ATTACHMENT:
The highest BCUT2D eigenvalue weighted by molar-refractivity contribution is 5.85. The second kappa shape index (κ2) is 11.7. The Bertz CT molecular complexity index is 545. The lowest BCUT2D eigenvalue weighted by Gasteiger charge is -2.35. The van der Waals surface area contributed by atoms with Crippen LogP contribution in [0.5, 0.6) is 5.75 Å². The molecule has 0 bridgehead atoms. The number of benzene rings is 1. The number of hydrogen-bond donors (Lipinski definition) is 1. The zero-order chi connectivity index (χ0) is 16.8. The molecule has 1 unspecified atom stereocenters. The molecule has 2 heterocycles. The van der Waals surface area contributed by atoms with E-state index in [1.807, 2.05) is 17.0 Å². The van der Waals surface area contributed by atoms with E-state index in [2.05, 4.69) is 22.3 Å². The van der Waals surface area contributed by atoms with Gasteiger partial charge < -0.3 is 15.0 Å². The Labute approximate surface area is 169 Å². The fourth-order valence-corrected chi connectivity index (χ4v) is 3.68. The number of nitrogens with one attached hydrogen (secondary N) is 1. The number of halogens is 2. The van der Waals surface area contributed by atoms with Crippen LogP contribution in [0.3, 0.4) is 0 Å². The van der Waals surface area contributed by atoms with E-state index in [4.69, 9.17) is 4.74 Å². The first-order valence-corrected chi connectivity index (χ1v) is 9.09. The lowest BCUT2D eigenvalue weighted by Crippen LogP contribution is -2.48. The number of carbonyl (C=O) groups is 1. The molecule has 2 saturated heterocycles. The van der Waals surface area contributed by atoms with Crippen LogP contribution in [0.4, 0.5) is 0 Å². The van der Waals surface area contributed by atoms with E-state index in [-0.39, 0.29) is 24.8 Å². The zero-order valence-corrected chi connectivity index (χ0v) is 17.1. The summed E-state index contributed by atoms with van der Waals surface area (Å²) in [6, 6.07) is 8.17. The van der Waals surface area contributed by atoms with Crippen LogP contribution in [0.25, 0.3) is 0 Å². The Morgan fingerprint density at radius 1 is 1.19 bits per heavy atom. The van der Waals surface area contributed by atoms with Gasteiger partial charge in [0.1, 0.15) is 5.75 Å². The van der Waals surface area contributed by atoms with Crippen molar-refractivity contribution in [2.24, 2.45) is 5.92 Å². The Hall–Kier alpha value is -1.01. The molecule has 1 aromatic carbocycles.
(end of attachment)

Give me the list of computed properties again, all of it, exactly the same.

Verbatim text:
The highest BCUT2D eigenvalue weighted by molar-refractivity contribution is 5.85. The second kappa shape index (κ2) is 11.7. The Bertz CT molecular complexity index is 545. The lowest BCUT2D eigenvalue weighted by Gasteiger charge is -2.35. The van der Waals surface area contributed by atoms with Crippen LogP contribution in [0.5, 0.6) is 5.75 Å². The molecule has 0 bridgehead atoms. The number of benzene rings is 1. The number of hydrogen-bond donors (Lipinski definition) is 1. The zero-order chi connectivity index (χ0) is 16.8. The molecule has 1 unspecified atom stereocenters. The molecule has 2 heterocycles. The van der Waals surface area contributed by atoms with E-state index in [1.807, 2.05) is 17.0 Å². The van der Waals surface area contributed by atoms with E-state index in [2.05, 4.69) is 22.3 Å². The van der Waals surface area contributed by atoms with Gasteiger partial charge < -0.3 is 15.0 Å². The Labute approximate surface area is 169 Å². The fourth-order valence-corrected chi connectivity index (χ4v) is 3.68. The number of nitrogens with one attached hydrogen (secondary N) is 1. The number of halogens is 2. The van der Waals surface area contributed by atoms with Crippen LogP contribution in [0.3, 0.4) is 0 Å². The van der Waals surface area contributed by atoms with E-state index in [4.69, 9.17) is 4.74 Å². The first-order valence-corrected chi connectivity index (χ1v) is 9.09. The lowest BCUT2D eigenvalue weighted by Crippen LogP contribution is -2.48. The number of carbonyl (C=O) groups is 1. The molecule has 2 saturated heterocycles. The van der Waals surface area contributed by atoms with Crippen LogP contribution in [0.4, 0.5) is 0 Å². The van der Waals surface area contributed by atoms with E-state index in [-0.39, 0.29) is 24.8 Å². The zero-order valence-corrected chi connectivity index (χ0v) is 17.1. The summed E-state index contributed by atoms with van der Waals surface area (Å²) in [6, 6.07) is 8.17. The van der Waals surface area contributed by atoms with Crippen LogP contribution in [0.25, 0.3) is 0 Å². The Morgan fingerprint density at radius 1 is 1.19 bits per heavy atom. The van der Waals surface area contributed by atoms with Gasteiger partial charge in [0.1, 0.15) is 5.75 Å². The van der Waals surface area contributed by atoms with Crippen molar-refractivity contribution in [2.24, 2.45) is 5.92 Å². The Hall–Kier alpha value is -1.01. The molecule has 1 aromatic carbocycles.